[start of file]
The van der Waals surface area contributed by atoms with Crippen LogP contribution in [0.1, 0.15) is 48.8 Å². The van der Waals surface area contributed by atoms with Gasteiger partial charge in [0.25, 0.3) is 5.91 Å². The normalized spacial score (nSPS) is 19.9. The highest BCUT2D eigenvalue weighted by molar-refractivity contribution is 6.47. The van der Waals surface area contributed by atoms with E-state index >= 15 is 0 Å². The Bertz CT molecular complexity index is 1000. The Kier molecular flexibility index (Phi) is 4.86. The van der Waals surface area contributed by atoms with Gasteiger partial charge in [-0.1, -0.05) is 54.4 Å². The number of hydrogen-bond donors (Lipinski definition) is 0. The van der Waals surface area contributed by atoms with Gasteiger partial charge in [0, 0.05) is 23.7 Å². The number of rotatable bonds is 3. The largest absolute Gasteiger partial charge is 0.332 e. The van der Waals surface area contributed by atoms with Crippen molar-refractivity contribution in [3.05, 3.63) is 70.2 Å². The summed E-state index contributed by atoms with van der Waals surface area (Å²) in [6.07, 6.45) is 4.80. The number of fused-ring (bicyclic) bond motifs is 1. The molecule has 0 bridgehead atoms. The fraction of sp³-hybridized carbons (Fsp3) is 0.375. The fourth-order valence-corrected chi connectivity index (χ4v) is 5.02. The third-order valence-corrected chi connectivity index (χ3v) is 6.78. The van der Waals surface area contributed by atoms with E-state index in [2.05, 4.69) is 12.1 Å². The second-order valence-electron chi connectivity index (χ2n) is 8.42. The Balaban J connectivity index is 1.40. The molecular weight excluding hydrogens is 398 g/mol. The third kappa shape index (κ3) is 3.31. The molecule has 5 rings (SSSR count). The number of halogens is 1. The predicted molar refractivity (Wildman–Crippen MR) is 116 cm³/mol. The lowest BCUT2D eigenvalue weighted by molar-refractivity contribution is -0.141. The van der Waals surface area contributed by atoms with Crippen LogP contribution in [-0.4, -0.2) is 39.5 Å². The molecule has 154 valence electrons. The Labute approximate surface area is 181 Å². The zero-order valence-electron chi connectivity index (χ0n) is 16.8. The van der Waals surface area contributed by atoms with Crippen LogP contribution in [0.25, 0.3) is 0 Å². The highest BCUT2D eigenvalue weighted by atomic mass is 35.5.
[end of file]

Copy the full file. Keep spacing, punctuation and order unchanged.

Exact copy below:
The van der Waals surface area contributed by atoms with Crippen LogP contribution in [0.1, 0.15) is 48.8 Å². The van der Waals surface area contributed by atoms with Gasteiger partial charge in [0.25, 0.3) is 5.91 Å². The normalized spacial score (nSPS) is 19.9. The highest BCUT2D eigenvalue weighted by molar-refractivity contribution is 6.47. The van der Waals surface area contributed by atoms with E-state index >= 15 is 0 Å². The Bertz CT molecular complexity index is 1000. The Kier molecular flexibility index (Phi) is 4.86. The van der Waals surface area contributed by atoms with Gasteiger partial charge in [-0.1, -0.05) is 54.4 Å². The number of hydrogen-bond donors (Lipinski definition) is 0. The van der Waals surface area contributed by atoms with Gasteiger partial charge in [0, 0.05) is 23.7 Å². The number of rotatable bonds is 3. The largest absolute Gasteiger partial charge is 0.332 e. The van der Waals surface area contributed by atoms with Crippen molar-refractivity contribution in [3.05, 3.63) is 70.2 Å². The summed E-state index contributed by atoms with van der Waals surface area (Å²) in [6.07, 6.45) is 4.80. The number of fused-ring (bicyclic) bond motifs is 1. The molecule has 0 bridgehead atoms. The fraction of sp³-hybridized carbons (Fsp3) is 0.375. The fourth-order valence-corrected chi connectivity index (χ4v) is 5.02. The third-order valence-corrected chi connectivity index (χ3v) is 6.78. The van der Waals surface area contributed by atoms with E-state index in [2.05, 4.69) is 12.1 Å². The second-order valence-electron chi connectivity index (χ2n) is 8.42. The Balaban J connectivity index is 1.40. The molecular weight excluding hydrogens is 398 g/mol. The third kappa shape index (κ3) is 3.31. The molecule has 5 rings (SSSR count). The number of halogens is 1. The predicted molar refractivity (Wildman–Crippen MR) is 116 cm³/mol. The lowest BCUT2D eigenvalue weighted by molar-refractivity contribution is -0.141. The van der Waals surface area contributed by atoms with Crippen LogP contribution in [-0.4, -0.2) is 39.5 Å². The molecule has 154 valence electrons. The Labute approximate surface area is 181 Å². The zero-order valence-electron chi connectivity index (χ0n) is 16.8. The van der Waals surface area contributed by atoms with Crippen LogP contribution in [0.25, 0.3) is 0 Å². The highest BCUT2D eigenvalue weighted by atomic mass is 35.5.